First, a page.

Becoming Role Models: Aspen Heights paves way for women engineers
It was a long walk to school - down dirt roads, past bikers and cars, during rainstorms and under the hot sun.
For Berthine, the dozens of kilometers spent walking to school each week were worth it. She would have walked a dozen more each day, if she had to.
In fact, it was on these treks that she would daydream about building a school in her village. ‘What if children didn’t have to spend hours walking to and from school? I wonder if more children would attend school if it was right outside their door?’
If Berthine wanted to realize her dreams, she would have to pursue her education. To make real change, she would need to become an engineer.
Not far away from where Berthine grew up was a girl named Samantha. Like Berthine, Samantha also had a vision of becoming an engineer.
It was an uncommon goal for girls in their communities: to create effective infrastructure, and be part of Rwanda’s rising economy. But it was a desire they couldn’t let go of. Holding fast to their dreams was a risk worth taking.
In 2015, Berthine and Samantha became These Numbers Have Faces scholars, studying Civil Engineering at Kigali Institute of Science and Technology.
Samantha and Berthine have excelled in their courses, but they still lack female engineering role models.
As it would happen, a team of role models was coming to them.
In February 2016, a group from Aspen Heights, an Austin-based real estate development company, and their non-profit, Aspen Heights Awake, traveled to Rwanda to meet with These Numbers Have Faces scholars and fellows.
Aspen Heights partnered with These Numbers Have Faces in 2015 to support the launch of The Accelerate Academy entrepreneurship program. Greg Vestri, Aspen Heights partner and executive advisor, had already envisioned a partnership in Rwanda years before.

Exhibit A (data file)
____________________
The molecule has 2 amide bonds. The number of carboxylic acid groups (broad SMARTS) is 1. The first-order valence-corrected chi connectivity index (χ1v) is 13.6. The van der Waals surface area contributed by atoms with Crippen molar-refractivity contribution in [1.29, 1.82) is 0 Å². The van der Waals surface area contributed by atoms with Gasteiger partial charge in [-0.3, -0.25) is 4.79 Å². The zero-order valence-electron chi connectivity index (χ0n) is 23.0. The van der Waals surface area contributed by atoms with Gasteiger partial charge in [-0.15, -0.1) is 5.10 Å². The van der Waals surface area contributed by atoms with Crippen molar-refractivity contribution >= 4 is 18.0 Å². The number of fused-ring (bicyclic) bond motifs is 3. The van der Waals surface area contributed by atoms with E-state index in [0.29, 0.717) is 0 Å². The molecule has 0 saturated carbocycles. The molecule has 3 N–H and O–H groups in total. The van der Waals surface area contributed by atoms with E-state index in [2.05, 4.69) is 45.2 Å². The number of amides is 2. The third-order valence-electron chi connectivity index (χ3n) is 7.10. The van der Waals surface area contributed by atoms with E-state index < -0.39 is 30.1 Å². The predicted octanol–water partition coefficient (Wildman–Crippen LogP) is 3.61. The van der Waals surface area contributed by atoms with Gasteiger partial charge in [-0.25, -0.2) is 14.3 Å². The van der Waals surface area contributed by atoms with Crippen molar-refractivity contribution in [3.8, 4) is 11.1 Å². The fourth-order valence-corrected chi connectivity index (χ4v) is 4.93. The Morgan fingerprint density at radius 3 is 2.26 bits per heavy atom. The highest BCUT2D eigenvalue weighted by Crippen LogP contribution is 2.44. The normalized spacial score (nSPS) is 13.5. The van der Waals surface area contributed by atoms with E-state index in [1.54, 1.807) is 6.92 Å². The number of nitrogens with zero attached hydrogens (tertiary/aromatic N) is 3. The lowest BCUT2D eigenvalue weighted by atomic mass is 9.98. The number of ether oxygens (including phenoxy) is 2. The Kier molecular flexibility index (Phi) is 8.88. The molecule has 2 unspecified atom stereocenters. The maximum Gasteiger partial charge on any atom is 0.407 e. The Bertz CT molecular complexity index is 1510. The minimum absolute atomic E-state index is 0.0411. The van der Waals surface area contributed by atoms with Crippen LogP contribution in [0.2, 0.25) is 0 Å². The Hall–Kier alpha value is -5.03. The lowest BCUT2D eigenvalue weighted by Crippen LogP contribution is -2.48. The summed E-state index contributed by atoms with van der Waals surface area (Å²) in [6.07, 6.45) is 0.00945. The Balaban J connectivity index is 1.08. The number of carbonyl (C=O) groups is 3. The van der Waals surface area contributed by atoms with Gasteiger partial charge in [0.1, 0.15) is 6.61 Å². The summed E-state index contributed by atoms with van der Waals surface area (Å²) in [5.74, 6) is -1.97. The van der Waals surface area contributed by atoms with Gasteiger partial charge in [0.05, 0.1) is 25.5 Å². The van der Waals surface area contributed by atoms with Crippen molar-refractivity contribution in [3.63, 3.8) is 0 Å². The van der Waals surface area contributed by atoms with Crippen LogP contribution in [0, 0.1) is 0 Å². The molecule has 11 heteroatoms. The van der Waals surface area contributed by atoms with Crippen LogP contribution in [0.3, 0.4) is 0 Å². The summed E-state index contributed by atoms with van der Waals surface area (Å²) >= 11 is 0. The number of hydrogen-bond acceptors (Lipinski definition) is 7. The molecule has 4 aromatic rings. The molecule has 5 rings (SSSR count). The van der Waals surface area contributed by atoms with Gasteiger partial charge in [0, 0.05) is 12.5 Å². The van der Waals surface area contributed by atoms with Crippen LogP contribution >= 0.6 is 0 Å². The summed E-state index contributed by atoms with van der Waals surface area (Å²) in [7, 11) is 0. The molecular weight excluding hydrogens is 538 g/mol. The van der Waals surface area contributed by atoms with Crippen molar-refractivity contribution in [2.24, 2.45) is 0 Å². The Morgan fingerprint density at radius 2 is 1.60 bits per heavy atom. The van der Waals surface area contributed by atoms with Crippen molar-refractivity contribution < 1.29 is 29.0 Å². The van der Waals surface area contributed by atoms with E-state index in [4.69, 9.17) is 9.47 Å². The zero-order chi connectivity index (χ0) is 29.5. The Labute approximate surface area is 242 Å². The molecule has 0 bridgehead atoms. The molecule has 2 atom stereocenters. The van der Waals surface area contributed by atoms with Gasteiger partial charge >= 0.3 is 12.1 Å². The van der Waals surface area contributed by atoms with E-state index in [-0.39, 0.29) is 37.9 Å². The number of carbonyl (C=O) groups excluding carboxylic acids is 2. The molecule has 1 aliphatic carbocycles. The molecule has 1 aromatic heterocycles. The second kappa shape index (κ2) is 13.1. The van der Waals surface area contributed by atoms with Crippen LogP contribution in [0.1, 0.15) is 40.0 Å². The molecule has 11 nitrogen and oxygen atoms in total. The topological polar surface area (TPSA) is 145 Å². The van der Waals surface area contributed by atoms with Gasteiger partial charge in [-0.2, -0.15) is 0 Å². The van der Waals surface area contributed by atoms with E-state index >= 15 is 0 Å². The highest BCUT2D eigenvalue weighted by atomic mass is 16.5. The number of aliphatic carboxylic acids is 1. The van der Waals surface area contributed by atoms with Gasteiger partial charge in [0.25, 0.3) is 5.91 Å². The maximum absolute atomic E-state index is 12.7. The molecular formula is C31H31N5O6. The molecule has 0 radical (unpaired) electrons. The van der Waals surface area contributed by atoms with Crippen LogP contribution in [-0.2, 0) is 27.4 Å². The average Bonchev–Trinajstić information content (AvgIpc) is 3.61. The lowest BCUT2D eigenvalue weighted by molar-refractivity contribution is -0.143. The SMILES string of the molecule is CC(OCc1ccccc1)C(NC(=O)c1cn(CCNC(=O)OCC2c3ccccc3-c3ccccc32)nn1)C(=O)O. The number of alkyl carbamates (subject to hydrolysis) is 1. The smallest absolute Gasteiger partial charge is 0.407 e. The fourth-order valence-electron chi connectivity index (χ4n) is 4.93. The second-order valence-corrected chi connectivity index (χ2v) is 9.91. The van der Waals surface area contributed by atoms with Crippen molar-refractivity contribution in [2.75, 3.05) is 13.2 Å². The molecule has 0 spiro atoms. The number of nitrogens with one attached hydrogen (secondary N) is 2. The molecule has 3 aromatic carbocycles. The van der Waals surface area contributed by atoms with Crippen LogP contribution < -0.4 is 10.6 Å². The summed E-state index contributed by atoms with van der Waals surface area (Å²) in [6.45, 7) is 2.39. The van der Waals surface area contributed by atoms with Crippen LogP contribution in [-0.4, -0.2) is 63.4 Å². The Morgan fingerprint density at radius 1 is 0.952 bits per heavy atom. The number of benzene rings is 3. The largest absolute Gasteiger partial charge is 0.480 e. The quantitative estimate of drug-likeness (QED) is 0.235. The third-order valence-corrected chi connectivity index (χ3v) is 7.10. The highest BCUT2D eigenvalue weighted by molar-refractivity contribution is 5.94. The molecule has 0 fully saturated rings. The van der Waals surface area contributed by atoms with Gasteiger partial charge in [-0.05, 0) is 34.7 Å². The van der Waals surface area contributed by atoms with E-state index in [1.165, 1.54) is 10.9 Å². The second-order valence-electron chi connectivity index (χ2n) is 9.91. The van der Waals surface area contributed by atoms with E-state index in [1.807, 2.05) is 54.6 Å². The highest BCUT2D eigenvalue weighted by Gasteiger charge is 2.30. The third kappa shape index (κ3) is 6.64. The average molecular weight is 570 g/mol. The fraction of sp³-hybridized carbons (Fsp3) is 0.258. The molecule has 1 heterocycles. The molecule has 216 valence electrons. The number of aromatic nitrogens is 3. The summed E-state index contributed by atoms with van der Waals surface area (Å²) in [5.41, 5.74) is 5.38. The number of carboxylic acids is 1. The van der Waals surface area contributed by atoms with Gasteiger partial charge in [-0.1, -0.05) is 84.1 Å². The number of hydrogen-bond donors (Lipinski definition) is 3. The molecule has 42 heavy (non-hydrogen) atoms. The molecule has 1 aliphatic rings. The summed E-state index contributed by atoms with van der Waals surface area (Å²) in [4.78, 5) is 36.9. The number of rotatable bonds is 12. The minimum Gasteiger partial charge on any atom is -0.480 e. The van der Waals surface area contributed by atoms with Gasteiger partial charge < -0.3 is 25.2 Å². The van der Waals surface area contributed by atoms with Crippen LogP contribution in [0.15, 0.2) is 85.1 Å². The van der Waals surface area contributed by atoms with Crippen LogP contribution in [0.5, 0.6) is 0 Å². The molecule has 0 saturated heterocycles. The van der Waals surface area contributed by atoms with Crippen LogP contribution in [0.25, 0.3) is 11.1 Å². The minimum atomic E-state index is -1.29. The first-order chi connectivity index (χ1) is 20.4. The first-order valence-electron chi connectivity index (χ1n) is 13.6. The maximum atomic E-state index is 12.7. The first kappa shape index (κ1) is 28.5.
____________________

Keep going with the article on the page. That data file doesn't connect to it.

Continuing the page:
As Greg describes it, Aspen Heights and Aspen Heights Awake are centered on human development in the U.S., and beyond. Seeing the drive and character of young Rwandans, Greg wondered if there might come a day when Rwandan students could travel to the U.S. to experience American culture and business, and for the Aspen Heights team to experience Rwandan culture through the students.
On the final day of Aspen Heights’ week in Rwanda, Greg and team made a special announcement: summer internships for two These Numbers Have Faces scholars, Samantha and Berthine.
“I was so emotional, with tears in my eyes, because I was surprised to hear that I would be an intern at Aspen Heights,” Berthine said. “My fellows were also surprised, and they reacted by clapping and giving me many hugs. My family congratulated me. They are all so proud.”
In June, Samantha and Berthine will travel to the U.S. -their first time on an airplane- to begin a chapter of their journey they didn’t know was possible. Throughout the summer, they will be part of team of engineers who will teach them skills and business practices that will make them highly competitive and competent engineers in Rwanda.
In the years to come, when the next generation of girls are looking for role models in the engineering world, they will be able to look to Samantha and Berthine.
“From this internship I hope to discover more about engineering from a country that’s so developed,” Samantha said. “I’m looking forward to learning about improvements I can bring back to my country and contribute to its development. I believe I will discover many things about myself from living so many miles away from home.”